The Federal Reserve is worried about inflation:
Fifteen years ago, Japan found itself stuck with a problem: sinking inflation, interest rates near zero and a limited ability to generate higher prices. Five years ago, Europe faced the same challenge.
The worry haunting Federal Reserve officials is that they will be caught in a similar trap within the next decade. This concern is animating their yearlong review taking center stage with a two-day research conference beginning Tuesday in Chicago….“We’re trying to think of ways of making that inflation 2% target highly credible, so that inflation averages around 2%, rather than only averaging 2% in good times and then averaging way less than that in bad times,” Fed Chairman Jerome Powell said in February.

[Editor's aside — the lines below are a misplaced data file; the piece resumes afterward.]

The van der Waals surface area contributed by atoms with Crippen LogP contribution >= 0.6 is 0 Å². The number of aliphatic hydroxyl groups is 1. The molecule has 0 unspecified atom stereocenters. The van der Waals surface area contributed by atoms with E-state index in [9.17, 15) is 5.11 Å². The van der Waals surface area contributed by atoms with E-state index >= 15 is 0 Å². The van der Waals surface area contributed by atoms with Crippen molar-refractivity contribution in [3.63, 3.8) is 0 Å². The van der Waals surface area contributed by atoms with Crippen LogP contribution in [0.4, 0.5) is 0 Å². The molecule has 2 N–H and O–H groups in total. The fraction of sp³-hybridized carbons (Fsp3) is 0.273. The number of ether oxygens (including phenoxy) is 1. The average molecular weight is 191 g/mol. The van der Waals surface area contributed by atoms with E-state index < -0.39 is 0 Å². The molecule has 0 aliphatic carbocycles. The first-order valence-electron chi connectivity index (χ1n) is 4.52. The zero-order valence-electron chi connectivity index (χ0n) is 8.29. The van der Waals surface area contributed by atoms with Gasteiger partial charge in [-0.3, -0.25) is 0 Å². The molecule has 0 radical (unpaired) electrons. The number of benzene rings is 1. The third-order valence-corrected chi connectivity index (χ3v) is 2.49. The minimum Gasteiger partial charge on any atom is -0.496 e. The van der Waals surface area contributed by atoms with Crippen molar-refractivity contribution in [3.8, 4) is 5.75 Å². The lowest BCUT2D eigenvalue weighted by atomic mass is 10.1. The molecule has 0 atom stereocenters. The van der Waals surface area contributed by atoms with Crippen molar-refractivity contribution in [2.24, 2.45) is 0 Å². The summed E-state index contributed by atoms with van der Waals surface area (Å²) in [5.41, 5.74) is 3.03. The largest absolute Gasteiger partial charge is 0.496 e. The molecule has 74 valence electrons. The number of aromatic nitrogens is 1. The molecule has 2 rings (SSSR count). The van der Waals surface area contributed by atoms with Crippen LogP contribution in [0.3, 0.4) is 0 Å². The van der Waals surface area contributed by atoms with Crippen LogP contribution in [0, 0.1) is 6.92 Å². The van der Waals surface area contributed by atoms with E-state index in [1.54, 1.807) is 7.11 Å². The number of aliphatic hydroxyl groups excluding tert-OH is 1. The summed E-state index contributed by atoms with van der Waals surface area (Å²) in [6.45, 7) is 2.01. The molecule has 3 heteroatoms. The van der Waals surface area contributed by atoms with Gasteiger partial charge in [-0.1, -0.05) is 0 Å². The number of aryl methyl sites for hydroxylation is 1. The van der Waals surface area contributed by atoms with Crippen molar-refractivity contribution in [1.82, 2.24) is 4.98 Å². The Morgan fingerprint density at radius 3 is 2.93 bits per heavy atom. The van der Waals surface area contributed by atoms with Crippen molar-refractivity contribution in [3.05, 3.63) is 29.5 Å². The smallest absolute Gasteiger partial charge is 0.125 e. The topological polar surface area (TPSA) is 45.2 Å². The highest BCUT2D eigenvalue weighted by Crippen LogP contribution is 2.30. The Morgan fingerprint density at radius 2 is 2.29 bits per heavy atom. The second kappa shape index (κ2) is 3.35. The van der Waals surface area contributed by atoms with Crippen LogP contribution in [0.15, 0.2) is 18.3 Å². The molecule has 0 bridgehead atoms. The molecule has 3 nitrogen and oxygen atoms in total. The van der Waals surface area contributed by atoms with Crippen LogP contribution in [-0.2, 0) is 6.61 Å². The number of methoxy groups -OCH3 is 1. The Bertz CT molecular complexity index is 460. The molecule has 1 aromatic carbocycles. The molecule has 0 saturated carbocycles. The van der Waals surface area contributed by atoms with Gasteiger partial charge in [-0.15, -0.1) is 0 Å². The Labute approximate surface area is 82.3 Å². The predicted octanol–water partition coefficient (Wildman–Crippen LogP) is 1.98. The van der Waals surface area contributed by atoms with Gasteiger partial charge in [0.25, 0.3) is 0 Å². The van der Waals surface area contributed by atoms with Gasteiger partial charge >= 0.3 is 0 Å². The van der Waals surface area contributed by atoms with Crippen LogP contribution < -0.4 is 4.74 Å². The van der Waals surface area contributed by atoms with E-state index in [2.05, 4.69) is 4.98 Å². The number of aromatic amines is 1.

The fact that the Fed is “trying to think” of ways to increase inflation confirms what I’ve long thought: they don’t know how to do it. Neither did Japan’s central bank. Or Europe’s.
In theory, central banks are supposed to have absolute control over inflation. And in theory, maybe they do: flood the country with enough money for long enough and eventually inflation will rise. But the amount it takes in the face of a fundamentally deflationary economy is apparently so enormous that in practice it’s not always possible.
Most likely this has something to do with the aging of the population. Japan got there first, Europe got there next, and we’re inching in that direction too. What’s the answer to that?